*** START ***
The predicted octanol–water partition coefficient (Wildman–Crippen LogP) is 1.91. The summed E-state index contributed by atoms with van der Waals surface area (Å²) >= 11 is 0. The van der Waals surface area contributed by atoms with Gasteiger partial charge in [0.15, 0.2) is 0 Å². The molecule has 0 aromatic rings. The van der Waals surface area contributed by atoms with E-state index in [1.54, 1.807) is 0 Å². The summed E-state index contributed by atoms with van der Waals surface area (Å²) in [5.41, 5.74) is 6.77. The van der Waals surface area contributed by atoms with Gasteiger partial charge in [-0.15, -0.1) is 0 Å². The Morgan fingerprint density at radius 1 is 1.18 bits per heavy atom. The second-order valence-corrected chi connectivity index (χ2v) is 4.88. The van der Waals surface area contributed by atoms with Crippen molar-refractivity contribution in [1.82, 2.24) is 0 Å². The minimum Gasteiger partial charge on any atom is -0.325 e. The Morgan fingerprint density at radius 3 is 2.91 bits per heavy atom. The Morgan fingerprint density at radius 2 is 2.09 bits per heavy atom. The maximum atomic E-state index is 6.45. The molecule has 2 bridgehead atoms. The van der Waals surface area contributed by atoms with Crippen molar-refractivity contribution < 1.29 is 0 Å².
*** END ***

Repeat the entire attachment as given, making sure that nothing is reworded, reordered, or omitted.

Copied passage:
The predicted octanol–water partition coefficient (Wildman–Crippen LogP) is 1.91. The summed E-state index contributed by atoms with van der Waals surface area (Å²) >= 11 is 0. The van der Waals surface area contributed by atoms with Gasteiger partial charge in [0.15, 0.2) is 0 Å². The molecule has 0 aromatic rings. The van der Waals surface area contributed by atoms with E-state index in [1.54, 1.807) is 0 Å². The summed E-state index contributed by atoms with van der Waals surface area (Å²) in [5.41, 5.74) is 6.77. The van der Waals surface area contributed by atoms with Gasteiger partial charge in [-0.15, -0.1) is 0 Å². The Morgan fingerprint density at radius 1 is 1.18 bits per heavy atom. The second-order valence-corrected chi connectivity index (χ2v) is 4.88. The van der Waals surface area contributed by atoms with Crippen molar-refractivity contribution in [1.82, 2.24) is 0 Å². The minimum Gasteiger partial charge on any atom is -0.325 e. The Morgan fingerprint density at radius 3 is 2.91 bits per heavy atom. The Morgan fingerprint density at radius 2 is 2.09 bits per heavy atom. The maximum atomic E-state index is 6.45. The molecule has 2 bridgehead atoms. The van der Waals surface area contributed by atoms with Crippen molar-refractivity contribution < 1.29 is 0 Å².